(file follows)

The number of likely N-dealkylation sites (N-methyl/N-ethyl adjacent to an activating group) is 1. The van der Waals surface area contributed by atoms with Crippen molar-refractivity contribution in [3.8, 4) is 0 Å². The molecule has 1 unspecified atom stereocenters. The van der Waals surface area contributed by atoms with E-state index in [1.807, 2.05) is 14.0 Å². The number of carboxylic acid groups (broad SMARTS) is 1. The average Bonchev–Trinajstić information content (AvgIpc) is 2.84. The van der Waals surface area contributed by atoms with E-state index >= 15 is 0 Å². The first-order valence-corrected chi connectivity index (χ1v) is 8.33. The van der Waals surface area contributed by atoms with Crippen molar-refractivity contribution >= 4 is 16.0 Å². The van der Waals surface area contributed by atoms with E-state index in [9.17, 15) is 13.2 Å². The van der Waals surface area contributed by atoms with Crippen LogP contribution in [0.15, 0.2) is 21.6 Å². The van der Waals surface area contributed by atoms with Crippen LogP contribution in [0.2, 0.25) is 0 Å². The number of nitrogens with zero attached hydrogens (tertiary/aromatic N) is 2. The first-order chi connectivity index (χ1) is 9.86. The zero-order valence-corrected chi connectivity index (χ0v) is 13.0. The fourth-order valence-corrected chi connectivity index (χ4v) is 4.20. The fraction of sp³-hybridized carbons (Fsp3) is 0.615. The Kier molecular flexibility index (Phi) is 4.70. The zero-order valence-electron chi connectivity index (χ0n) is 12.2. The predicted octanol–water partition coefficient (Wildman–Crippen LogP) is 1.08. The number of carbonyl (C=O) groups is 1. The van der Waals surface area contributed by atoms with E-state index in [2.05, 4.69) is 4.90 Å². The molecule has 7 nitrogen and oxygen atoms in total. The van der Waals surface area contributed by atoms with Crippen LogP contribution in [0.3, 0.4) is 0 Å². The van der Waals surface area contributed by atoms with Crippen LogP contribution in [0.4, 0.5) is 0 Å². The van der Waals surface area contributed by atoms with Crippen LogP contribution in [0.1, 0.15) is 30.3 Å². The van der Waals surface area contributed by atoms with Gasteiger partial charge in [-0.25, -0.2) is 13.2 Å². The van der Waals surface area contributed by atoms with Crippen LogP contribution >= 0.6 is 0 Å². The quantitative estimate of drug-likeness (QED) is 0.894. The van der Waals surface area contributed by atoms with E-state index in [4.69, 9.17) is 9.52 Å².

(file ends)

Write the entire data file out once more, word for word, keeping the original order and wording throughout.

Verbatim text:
The number of likely N-dealkylation sites (N-methyl/N-ethyl adjacent to an activating group) is 1. The van der Waals surface area contributed by atoms with Crippen molar-refractivity contribution in [3.8, 4) is 0 Å². The molecule has 1 unspecified atom stereocenters. The van der Waals surface area contributed by atoms with E-state index in [1.807, 2.05) is 14.0 Å². The number of carboxylic acid groups (broad SMARTS) is 1. The average Bonchev–Trinajstić information content (AvgIpc) is 2.84. The van der Waals surface area contributed by atoms with E-state index >= 15 is 0 Å². The first-order valence-corrected chi connectivity index (χ1v) is 8.33. The van der Waals surface area contributed by atoms with Crippen molar-refractivity contribution >= 4 is 16.0 Å². The van der Waals surface area contributed by atoms with E-state index in [9.17, 15) is 13.2 Å². The van der Waals surface area contributed by atoms with Crippen LogP contribution in [0.15, 0.2) is 21.6 Å². The van der Waals surface area contributed by atoms with Crippen LogP contribution in [0.2, 0.25) is 0 Å². The number of nitrogens with zero attached hydrogens (tertiary/aromatic N) is 2. The first-order chi connectivity index (χ1) is 9.86. The zero-order valence-corrected chi connectivity index (χ0v) is 13.0. The fourth-order valence-corrected chi connectivity index (χ4v) is 4.20. The fraction of sp³-hybridized carbons (Fsp3) is 0.615. The Kier molecular flexibility index (Phi) is 4.70. The zero-order valence-electron chi connectivity index (χ0n) is 12.2. The predicted octanol–water partition coefficient (Wildman–Crippen LogP) is 1.08. The number of carbonyl (C=O) groups is 1. The van der Waals surface area contributed by atoms with E-state index in [2.05, 4.69) is 4.90 Å². The molecule has 7 nitrogen and oxygen atoms in total. The van der Waals surface area contributed by atoms with Crippen LogP contribution in [0.3, 0.4) is 0 Å². The van der Waals surface area contributed by atoms with Crippen LogP contribution in [0.4, 0.5) is 0 Å². The van der Waals surface area contributed by atoms with Crippen LogP contribution in [0.1, 0.15) is 30.3 Å². The van der Waals surface area contributed by atoms with Gasteiger partial charge in [-0.25, -0.2) is 13.2 Å². The van der Waals surface area contributed by atoms with Crippen LogP contribution >= 0.6 is 0 Å². The quantitative estimate of drug-likeness (QED) is 0.894. The van der Waals surface area contributed by atoms with E-state index in [4.69, 9.17) is 9.52 Å².